While the rest of the South slowly whittled away at abortion access, Tennessee's clinics operated under less stringent restrictions.
That is about to change.
Voters on Tuesday approved altering the state constitution to make clear that it does not protect the right to an abortion — despite the U.S. Supreme Court's 1973 Roe v. Wade ruling establishing a nationwide right to abortion — and legislators are already talking about mandatory counselling and waiting periods to bring Tennessee in line with the eight surrounding states. The legislature meets again in January.
The amendment, approved by 53 percent of voters, was a slow motion response to a Tennessee Supreme Court ruling in 2000 that said abortion was protected by the state constitution. The amendment was brought before the legislature four months after that decision, but it took nearly 14 years to become law because of political opposition and the state's lengthy referendum process.
"Clearly, I think the legislature wants to put commonsense legislation in place to make sure that abortion is a safe procedure in Tennessee and to restore the state to being in-line with the states around us," said House Speaker Beth Harwell, a Nashville Republican.
Abortion rights supporters are worried that lawmakers will go too far. After the amendment passed, American Civil Liberties Union of Tennessee Executive Director Hedy Weinberg issued a statement warning politicians that "extreme, medically-irrelevant laws will be strongly opposed by voters."
The hard-fought campaign over Amendment 1 brought in more than $5.5 million, much of that raised by abortion rights advocates from Planned Parenthood affiliates across the country who fought it. The two sides spent nearly $4.5 million in October alone, much of that going toward television advertisements.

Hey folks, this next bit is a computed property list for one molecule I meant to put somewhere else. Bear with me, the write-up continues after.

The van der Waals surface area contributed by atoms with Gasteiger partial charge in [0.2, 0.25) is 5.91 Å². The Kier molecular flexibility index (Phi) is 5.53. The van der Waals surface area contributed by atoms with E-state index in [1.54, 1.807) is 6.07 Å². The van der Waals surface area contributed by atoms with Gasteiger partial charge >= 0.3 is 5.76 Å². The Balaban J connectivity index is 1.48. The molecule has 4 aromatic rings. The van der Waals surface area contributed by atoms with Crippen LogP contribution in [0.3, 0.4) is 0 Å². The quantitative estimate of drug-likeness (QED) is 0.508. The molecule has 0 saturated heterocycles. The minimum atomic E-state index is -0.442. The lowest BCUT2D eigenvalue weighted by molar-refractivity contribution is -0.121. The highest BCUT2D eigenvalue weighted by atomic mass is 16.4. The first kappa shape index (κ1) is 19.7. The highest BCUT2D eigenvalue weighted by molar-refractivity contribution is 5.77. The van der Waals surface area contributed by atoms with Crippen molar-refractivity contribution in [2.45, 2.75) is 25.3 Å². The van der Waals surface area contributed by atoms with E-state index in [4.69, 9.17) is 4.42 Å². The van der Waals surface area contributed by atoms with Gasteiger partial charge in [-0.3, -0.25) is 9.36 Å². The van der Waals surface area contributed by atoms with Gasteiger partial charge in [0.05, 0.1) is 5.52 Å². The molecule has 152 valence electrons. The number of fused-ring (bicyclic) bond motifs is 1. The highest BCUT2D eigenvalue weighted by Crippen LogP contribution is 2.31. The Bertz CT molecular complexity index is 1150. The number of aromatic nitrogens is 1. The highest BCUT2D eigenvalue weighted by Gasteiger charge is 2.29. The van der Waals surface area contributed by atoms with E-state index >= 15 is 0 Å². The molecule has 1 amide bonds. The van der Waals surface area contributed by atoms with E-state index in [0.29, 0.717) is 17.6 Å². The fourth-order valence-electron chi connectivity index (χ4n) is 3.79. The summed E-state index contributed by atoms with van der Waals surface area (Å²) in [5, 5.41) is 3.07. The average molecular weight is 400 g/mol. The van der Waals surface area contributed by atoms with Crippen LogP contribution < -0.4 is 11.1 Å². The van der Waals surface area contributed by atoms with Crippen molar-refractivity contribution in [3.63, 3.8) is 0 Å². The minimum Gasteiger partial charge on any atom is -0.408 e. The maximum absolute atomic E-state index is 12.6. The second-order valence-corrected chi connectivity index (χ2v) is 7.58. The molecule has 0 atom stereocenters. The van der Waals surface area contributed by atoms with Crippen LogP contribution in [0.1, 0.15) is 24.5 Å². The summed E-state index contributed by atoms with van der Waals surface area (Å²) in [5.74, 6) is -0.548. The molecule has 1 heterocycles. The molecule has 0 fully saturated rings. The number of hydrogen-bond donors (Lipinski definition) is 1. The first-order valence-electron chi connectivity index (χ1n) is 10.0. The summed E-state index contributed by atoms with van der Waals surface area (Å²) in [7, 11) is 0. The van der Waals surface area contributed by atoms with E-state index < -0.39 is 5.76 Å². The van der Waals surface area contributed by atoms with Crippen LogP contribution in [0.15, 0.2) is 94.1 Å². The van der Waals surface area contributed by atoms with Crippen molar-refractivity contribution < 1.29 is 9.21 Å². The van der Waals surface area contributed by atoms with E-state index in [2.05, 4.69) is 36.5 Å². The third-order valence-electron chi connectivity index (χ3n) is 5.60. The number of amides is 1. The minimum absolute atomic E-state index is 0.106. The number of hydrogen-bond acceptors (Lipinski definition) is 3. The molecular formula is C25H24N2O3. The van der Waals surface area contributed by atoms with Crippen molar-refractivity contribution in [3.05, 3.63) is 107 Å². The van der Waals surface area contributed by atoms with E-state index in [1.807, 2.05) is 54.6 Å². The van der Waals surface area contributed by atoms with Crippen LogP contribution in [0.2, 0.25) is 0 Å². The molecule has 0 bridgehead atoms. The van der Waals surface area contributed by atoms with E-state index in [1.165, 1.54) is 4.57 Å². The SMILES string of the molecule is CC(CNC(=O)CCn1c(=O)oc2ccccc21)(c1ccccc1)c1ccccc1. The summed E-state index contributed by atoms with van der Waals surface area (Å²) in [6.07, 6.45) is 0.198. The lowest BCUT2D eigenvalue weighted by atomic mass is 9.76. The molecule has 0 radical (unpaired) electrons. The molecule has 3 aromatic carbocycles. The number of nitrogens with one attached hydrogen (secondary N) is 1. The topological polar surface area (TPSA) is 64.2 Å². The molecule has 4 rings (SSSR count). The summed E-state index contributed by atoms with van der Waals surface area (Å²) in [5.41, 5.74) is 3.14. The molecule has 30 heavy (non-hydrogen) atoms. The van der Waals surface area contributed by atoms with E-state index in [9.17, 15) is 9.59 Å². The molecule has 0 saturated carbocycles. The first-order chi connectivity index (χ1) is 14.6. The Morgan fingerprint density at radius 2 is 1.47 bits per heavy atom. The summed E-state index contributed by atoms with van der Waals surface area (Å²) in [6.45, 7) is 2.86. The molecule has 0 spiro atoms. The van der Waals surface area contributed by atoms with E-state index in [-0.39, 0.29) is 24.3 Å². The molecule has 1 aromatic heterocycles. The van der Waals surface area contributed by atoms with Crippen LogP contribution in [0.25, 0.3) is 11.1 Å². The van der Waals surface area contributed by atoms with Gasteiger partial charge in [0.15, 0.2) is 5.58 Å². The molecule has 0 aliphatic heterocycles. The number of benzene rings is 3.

Opponents portrayed Tennessee as an "abortion destination," playing up that almost 23% of the women getting abortions in Tennessee are from out of state, according to the Tennessee Department of Health.
That statistic is a little misleading. Before the rules were relaxed by the state Supreme Court decision in 2000, 19 percent of abortions here were performed on women from other states.
Border states include Mississippi, where the only abortion clinic faces closure over a 2012 state law that is currently tied up in the courts, and Missouri, one of only three states that require women to wait 72 hours between when they seek an abortion and when they can obtain one.
Elizabeth Nash is a policy analyst with the Guttmacher Institute, a research organization that supports legal access to abortion. She said if Tennessee adopts laws like those in the surrounding states, abortion will become more difficult and expensive for women in the state. She doubted that lawmakers could cut off access entirely.
"If the goal here is to shut abortion clinics, I imagine they will be fairly successful," she said. "To go from eight clinics to zero probably won't happen."
Abortion rights advocates had better success Tuesday in Colorado and North Dakota, where voters decisively rejected measures that opponents feared could lead to bans on abortion.
The Colorado proposal would have added "unborn human beings" to the state's criminal code; the North Dakota measure would have declared in the state constitution that "the inalienable right to life of every human being at every stage of development must be recognized and protected."
Nationally, advocacy groups on opposite sides of the abortion debate drew different lessons from the election results.
Abortion rights supporters, though dismayed by the defeats of some of their Democratic allies in Congress, were heartened that some Republican candidates triumphed after softening previous stances on abortion and reproductive health.
Anti-abortion groups, meanwhile, were pleased by the infusion of more conservatives in both chambers of Congress, and said they now expect the Senate — under GOP control as of January — to take up a House-passed bill that would ban most abortions after 20 weeks.